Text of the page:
LABELING current AIDS strategy ``terribly incomplete, outdated, and inadequate,'' a prominent expert on the epidemic has called for a broader approach.
Jonathan Mann, the founding director of the World Health Organization's Global Programme on AIDS, urged an audience of scientists, activists, and health workers at the 10th International Conference on AIDS to recognize and act on the link between health and human rights. Defend and promote people's rights - to education, to employment, even to free association - and the incidence of HIV and AIDS will decline, he argued.
Dr. Mann doesn't want to abandon the present strategy - AIDS education, health and social services, and anti-discrimination efforts - but to augment it with a new focus on human rights.
For years researchers have been dampening hopes that a quick-fix medical cure would end the AIDS epidemic. Gatherings such as this year's conference, held Aug. 7-12 in the Japanese port city of Yokohama, have grown increasingly grim amid reports of AIDS' persistent spread.
Mann, who now teaches at Harvard University's School of Public Health, is sensitive to criticisms that his prescription amounts to a call to end poverty and social inequities. But ``what we are doing today,'' he said during a talk before the conference began, ``isn't...effective. We're not controlling the epidemic.''
Indeed, what Mann calls a ``muted sense of unease'' is perceptible in Yokohama. Michael Saag, director of the AIDS clinic at the University of Alabama, says that conference participants have stopped expecting breakthroughs. ``We're ...treating this disease as an ongoing process.''
The numbers are not encouraging. WHO estimates that 17 million people are now infected with HIV, 3 million more than a year ago. Some 4 million have developed AIDS since the disease was identified in the early 1980s.
Holding the conference in Yokohama - the first time outside the Western world - has focused attention on Asia. ``The HIV epidemic here is growing at an alarming rate,'' says Michael Merson, current director of WHO's AIDS program. ``Estimated infections in Thailand have risen tenfold since early 1990.''
An estimated 600,000 to 800,000 Thais are HIV positive, according to Yun Fong Ngeow of the University of Malaya. She says the prevalence of HIV among prostitutes in Bombay grew from 2 percent in 1984 to 54 percent in 1992.
By the year 2000, WHO estimates, as many as 10 million Asians may been infected with HIV, and the rate of new cases may exceed those in Africa, where it has so far been most destructive.
The focus on Asia has also underscored the lopsidedness of resource allocation in the struggle to contain and treat HIV and AIDS. According to figures compiled by Harvard lecturer Daniel Tarantola:
* While $14 billion was spent in 1993 to prevent and treat AIDS, 92 percent of that was spent in the developed world.
* Of the almost 7 million people who have contracted AIDS, over 93 percent are in the developing countries. (His figures differ from those of WHO, which calls its statistics conservative.)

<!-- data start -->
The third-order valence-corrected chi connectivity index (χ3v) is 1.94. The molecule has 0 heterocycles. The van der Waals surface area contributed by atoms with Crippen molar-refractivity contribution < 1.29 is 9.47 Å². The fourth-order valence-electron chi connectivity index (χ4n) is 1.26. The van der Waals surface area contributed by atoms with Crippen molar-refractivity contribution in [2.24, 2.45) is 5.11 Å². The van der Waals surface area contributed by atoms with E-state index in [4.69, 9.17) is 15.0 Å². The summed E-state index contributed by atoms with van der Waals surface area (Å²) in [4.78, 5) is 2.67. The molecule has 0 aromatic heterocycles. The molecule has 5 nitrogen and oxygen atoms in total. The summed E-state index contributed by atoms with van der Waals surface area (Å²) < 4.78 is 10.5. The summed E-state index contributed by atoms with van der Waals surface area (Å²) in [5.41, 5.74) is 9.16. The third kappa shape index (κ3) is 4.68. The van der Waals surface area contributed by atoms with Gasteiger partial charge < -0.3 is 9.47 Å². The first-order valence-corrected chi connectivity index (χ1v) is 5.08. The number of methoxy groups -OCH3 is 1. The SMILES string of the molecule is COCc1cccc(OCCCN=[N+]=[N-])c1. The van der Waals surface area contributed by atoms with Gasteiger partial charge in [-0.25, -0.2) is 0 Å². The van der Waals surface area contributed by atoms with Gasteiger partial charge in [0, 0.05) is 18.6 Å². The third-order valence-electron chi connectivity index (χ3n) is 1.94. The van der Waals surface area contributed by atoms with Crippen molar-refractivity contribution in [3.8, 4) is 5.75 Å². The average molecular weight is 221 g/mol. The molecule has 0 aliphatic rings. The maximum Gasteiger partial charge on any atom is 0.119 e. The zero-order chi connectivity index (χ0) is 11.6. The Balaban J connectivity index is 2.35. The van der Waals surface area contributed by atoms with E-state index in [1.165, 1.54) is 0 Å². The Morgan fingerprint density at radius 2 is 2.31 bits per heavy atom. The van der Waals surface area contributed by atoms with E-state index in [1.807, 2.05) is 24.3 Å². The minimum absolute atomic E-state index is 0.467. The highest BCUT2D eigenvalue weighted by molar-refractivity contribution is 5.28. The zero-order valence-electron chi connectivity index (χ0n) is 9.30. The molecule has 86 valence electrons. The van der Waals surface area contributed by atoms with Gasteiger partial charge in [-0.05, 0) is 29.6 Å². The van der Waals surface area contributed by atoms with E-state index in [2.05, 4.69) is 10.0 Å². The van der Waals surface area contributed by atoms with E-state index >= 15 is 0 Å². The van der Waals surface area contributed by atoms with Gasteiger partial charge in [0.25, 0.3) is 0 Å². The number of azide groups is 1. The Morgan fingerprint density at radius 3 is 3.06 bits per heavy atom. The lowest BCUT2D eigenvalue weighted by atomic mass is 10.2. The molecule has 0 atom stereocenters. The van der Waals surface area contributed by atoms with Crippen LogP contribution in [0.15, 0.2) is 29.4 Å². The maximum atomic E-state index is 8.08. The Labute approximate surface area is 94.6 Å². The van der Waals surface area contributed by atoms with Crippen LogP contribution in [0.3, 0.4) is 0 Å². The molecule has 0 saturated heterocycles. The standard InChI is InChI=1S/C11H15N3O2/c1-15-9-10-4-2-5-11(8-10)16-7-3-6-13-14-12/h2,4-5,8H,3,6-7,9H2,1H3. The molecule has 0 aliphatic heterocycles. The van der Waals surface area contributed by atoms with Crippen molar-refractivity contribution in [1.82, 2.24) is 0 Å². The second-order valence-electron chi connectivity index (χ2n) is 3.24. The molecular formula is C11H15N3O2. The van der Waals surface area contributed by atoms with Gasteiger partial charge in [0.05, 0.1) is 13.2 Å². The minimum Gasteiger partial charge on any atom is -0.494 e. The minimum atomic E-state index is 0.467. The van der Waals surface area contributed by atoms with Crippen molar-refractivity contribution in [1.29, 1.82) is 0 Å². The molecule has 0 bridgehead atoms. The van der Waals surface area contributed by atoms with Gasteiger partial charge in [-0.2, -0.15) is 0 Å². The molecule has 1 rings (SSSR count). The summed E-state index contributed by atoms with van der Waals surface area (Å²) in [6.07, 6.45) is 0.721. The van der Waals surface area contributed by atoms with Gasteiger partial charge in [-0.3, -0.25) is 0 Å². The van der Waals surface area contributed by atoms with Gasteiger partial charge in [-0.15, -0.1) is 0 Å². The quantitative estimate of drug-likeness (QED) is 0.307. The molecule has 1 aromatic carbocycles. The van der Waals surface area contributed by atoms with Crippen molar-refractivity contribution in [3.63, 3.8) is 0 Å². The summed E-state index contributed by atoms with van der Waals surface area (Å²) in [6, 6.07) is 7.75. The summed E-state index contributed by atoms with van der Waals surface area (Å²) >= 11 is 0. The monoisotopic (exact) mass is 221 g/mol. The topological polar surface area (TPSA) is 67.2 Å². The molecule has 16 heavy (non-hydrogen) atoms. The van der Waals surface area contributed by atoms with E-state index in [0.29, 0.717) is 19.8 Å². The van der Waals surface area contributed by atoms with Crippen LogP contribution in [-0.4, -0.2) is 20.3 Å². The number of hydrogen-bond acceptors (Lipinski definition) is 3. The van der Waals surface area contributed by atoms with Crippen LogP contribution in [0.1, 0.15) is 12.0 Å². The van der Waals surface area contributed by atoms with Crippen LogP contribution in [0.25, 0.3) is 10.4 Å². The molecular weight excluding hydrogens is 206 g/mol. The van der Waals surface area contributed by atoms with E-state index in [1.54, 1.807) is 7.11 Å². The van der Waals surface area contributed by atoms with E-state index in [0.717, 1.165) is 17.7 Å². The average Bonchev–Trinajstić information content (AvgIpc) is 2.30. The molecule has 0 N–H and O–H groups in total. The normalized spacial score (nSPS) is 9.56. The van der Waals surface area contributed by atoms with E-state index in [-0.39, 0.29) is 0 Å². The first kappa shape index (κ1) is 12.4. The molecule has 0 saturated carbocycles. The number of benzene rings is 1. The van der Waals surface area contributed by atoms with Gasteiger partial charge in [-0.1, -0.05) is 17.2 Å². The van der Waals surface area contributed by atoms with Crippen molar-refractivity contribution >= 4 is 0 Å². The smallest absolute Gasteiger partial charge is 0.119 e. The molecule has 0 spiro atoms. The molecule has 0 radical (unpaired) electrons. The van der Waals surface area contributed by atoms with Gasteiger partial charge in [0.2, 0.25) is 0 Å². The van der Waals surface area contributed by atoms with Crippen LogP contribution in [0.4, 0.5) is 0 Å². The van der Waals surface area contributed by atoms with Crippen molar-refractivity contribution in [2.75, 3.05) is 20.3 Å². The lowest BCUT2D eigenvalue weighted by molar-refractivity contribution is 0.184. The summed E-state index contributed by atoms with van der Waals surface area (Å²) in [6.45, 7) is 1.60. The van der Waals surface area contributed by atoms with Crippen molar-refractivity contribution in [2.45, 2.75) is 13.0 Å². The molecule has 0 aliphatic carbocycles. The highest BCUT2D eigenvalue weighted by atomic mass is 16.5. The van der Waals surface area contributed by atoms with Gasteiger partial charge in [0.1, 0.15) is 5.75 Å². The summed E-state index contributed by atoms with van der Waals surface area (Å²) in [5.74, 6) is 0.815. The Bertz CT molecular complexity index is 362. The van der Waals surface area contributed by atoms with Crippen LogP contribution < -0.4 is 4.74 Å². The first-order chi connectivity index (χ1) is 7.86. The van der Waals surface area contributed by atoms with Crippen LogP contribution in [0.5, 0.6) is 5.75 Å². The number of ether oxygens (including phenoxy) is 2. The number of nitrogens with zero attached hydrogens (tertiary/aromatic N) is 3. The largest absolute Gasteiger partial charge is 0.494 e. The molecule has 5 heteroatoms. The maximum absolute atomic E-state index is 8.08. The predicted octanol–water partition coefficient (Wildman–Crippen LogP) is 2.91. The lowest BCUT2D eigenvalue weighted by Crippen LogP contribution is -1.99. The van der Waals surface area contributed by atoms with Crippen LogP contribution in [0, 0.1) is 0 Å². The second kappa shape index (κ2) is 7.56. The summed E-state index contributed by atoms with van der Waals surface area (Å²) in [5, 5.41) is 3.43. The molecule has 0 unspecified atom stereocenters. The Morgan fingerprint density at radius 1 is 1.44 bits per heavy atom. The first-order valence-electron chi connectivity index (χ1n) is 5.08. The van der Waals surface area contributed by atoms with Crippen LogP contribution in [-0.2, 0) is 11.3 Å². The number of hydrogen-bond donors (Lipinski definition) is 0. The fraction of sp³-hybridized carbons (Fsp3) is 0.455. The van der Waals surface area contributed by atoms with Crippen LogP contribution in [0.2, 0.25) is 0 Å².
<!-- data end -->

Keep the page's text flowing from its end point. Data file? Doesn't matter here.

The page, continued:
There have been glimmers of hope in Yokohama. Some women and people with AIDS say they feel more included in this year's gathering. Participants have been encouraged by medical reports, such as one on a treatment that inhibits transmission of HIV from a pregnant mother to her child.
Health workers have exchanged information on HIV-prevention programs that work, and those from countries where the disease is now gaining strength are learning from those with more experience.
Mann wants these health workers to join forces with human rights workers, because ``when rights are not respected, vulnerability increases.'' He offers as an example the prostitutes of Asia's large cities. Mann argues that when families send girls to work in brothels in Manila, Bombay, or Bangkok, they are being deprived of rights and their risk of HIV infection rises.
The connection between migrant labor and HIV has been well documented. Men who spend long periods away from their families - a common phenomenon in developing countries - frequently turn to sex with prostitutes or other men, both high-risk behaviors. When they return home, they may in turn pass it onto their wives. Underlying this pattern, says Mann, is a violation of men's right to a ``just and favorable work environment,'' part of the UN Declaration of Human Rights.
The epidemic in many developing countries begins among the relatively rich and quickly moves to the poor. Affluent gay men were the first to contract HIV and AIDS in Brazil, Mann says, but now the epidemic is found mainly in the slums of Rio de Janeiro.
Dennis Altman, an Australian colleague of Mann's from La Trobe University, says that a focus on AIDS-awareness programs is not enough, for instance, in the case of street children forced by circumstance or design into the sex trade. ``Just... telling them to use condoms is not enough,'' he observes. They need education and other economic opportunities in order to extricate themselves from situations that put them at risk of HIV, he adds.
Dr. Merson of WHO takes a similar view. ``Disempowered people are vulnerable,'' he told a plenary session of the conference. He asked them to consider ``the untold numbers of women who fear infection from their partner, but do not have the power to insist on condom use or the economic power to leave the relationship.''